Sound Grammar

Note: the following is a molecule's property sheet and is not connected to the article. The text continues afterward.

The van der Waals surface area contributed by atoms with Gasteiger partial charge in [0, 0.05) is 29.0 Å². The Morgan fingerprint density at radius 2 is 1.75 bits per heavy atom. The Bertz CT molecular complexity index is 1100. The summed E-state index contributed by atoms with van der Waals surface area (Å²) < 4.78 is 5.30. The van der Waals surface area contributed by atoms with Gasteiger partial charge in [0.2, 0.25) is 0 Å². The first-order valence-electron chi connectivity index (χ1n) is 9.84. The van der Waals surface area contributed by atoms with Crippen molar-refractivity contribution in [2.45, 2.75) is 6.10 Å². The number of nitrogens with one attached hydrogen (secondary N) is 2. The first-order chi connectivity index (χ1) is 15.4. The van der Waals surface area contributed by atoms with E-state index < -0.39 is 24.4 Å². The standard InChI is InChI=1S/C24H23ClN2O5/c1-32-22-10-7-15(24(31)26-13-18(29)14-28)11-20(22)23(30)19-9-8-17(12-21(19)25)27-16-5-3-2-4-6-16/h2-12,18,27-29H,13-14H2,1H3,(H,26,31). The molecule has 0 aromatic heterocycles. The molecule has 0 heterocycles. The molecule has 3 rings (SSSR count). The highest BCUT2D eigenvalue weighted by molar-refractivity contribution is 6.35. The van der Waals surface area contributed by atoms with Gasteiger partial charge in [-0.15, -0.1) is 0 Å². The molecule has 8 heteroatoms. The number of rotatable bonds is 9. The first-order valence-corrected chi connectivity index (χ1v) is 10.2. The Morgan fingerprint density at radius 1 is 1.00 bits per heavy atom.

Living in an age where the “genius” label is as common as pocket change leaves a breathtakingly original artist like Fort Worth’s ORNETTE COLEMAN out in the critical cold. Coleman calls his music—marked by brittle melody, propulsive rhythms, and a lack of sonic density—“harmolodics,” a term that doesn’t convey much to the uninitiated. But the 76-year-old finds no limits in language. SOUND GRAMMAR (Sound Grammar), Coleman’s first release in a decade, shows that a mere 26 letters, or in this case, 12 notes, can’t restrain his imagination. Coleman’s sidemen (two bassists and son Denardo on drums) don’t coast on clichéd riffs set to overused chord changes. Instead, the joyous and uninhibited music hangs on composed melodic lines punctuated by Coleman’s ethereal alto sax. The set is, except for two tracks, all new material. And it soars: “Matador” dances with playfulness; the haunting “Sleep Talking” harks back to Coleman’s classic quartet with Charlie Haden and Don Cherry. Ultimately, what to call a talent as unique as Coleman is a moot point. An album this noteworthy leaves only one question: Why doesn’t he record more often?

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